The Mauritanian Review

Films about the fallout from 9/11 have been fee and far between over the almost two decades since that tragic day. The country has been looking for people to blame for those tragedies ever since. The Report and Fair Game are two of the best films dealing with the said fallout of this event in this country’s history. You can add The Mauritanian to that list now. It’s an incredible look at how prisoners were dealt with following 9/11 and the wars that followed.

A man named Mohamedou Ould Slahi (Tahar Rahim) has been taken into custody following the events of 9/11 as a terrorist who helped recruit the men who flew the plains into the world trade center buildings and others. Like every man he is entitled to a defense for his crimes at the trial. While the government also has its own prosecutor to put this man away. Nancy Hollander (Jodie Foster) and Stu Couch (Benedict Cumberbatch) are respectively tasked with these jobs.

Little did they both know that the U.S. military has been using some unusual methods to get information from their prisoners at the Guantanamo Bay military base in Cuba. Based on the real story, this film depicts the true events surrounding these events. This is a 2021 release, but it’s still set during the extended awards season. This film is definitely an awards contender, especially for Best Picture.

Over the years, Jodie Foster has been awarded multiple Academy Awards for The Silence of the Lambs and The Accused. She had a great career starting in a couple of Martin Scorsese films. She has been in films spanning multiple genres and has been doing solid work for decades. The role of Nancy Hollander might be the most important role of her career due to the importance of this film and its subject matter. She gives another solid performance.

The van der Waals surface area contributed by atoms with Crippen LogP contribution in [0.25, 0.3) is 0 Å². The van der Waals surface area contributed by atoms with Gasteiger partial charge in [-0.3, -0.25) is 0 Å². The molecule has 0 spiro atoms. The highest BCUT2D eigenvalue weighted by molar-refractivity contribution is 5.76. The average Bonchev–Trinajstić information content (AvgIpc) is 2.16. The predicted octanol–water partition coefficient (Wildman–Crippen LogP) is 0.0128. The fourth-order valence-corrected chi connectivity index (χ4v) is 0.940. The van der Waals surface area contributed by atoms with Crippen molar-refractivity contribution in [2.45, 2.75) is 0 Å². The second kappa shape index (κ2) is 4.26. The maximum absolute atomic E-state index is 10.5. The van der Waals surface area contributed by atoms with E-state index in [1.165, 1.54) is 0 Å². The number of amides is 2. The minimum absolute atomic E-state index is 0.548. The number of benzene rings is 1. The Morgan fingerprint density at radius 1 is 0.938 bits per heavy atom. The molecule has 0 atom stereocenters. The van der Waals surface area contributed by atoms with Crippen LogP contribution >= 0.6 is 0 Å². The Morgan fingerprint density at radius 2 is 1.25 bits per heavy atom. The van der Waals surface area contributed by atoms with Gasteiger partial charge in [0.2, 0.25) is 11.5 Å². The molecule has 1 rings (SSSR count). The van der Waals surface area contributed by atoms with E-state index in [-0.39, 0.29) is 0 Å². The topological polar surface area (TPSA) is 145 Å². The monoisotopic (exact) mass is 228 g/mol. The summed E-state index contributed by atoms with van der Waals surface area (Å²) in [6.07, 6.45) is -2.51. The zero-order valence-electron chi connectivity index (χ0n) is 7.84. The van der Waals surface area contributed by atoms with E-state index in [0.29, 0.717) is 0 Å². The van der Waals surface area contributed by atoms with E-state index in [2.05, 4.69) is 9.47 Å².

Benedict Cumberbatch has had some acclaim with playing Sherlock Holmes in the BBC & PBS series Sherlock. He reached a worldwide acclaim though when he started playing Doctor Stephen Strange in the MCU. Even though he has played some real-life characters such as Julian Assange in The Fifth Estate and Alan Turing in The Imitation Game. Those roles we’re well-received. His role of this prosecutor who’s in between his country and putting this so-called war criminal away for life or killing him with lethal injection is brilliance on his part.

The acting and script are both first-rate in The Mauritanian. The direction is spot on by Kevin McDonald as well. He has dabbled in television, documentaries, and narrative films throughout his career, even dealing with touchy subject matter in the past with The Last King of Scotland depicting the life of genocidal maniacal despot Edi Amin. This film and story about the treatment of prisoners at Guantanamo Bay, Cuba is by far the most important film of his career. The story delves deep into how the treatment on these people was done. It was reprehensible treatment.

Films about real events can be hit or miss. It all depends on the script and filmmakers. How they tackle the material is the most important thing in making a great film. McDonald and his actors do a great job tackling this touchy subject matter. This was a story that needed to be put to film. Also, it needed the big-screen treatment. Viewers from all over the world should see this film on the big screen. 

This film was everything I had hoped it would be. Most films rarely live up to expectations, but this one did. I didn’t know about this story before. So it was great that it was brought to film is I could learn about it. And I am glad I did. It was a great experience to watch this film about true events in history. Hopefully, a lot of people get to have the same experience I did. 

4 1/2 stars

Dan Skip Allen

Sean Boelman Founder/Head Film Critic

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